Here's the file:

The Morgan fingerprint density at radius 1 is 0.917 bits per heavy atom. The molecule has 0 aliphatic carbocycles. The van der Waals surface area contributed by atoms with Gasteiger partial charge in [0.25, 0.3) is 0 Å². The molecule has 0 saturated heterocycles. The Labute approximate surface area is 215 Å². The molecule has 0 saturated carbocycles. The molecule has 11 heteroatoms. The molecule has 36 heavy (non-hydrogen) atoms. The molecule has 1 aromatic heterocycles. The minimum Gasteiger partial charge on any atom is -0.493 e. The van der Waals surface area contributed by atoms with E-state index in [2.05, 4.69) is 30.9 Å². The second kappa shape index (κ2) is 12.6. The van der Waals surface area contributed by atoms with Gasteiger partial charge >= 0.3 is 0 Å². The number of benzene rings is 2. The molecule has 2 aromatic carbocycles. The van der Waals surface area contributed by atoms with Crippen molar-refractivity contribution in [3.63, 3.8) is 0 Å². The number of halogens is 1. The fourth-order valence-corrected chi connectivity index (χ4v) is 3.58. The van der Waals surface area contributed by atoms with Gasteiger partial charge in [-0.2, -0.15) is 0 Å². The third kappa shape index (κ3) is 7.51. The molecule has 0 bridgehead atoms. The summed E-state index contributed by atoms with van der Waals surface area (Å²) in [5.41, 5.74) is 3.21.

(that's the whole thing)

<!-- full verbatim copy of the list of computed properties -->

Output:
The Morgan fingerprint density at radius 1 is 0.917 bits per heavy atom. The molecule has 0 aliphatic carbocycles. The van der Waals surface area contributed by atoms with Gasteiger partial charge in [0.25, 0.3) is 0 Å². The molecule has 0 saturated heterocycles. The Labute approximate surface area is 215 Å². The molecule has 0 saturated carbocycles. The molecule has 11 heteroatoms. The molecule has 36 heavy (non-hydrogen) atoms. The molecule has 1 aromatic heterocycles. The minimum Gasteiger partial charge on any atom is -0.493 e. The van der Waals surface area contributed by atoms with E-state index in [2.05, 4.69) is 30.9 Å². The second kappa shape index (κ2) is 12.6. The van der Waals surface area contributed by atoms with Gasteiger partial charge >= 0.3 is 0 Å². The number of benzene rings is 2. The molecule has 2 aromatic carbocycles. The van der Waals surface area contributed by atoms with Crippen molar-refractivity contribution in [3.63, 3.8) is 0 Å². The number of halogens is 1. The fourth-order valence-corrected chi connectivity index (χ4v) is 3.58. The van der Waals surface area contributed by atoms with Gasteiger partial charge in [-0.2, -0.15) is 0 Å². The third kappa shape index (κ3) is 7.51. The molecule has 0 bridgehead atoms. The summed E-state index contributed by atoms with van der Waals surface area (Å²) in [5.41, 5.74) is 3.21.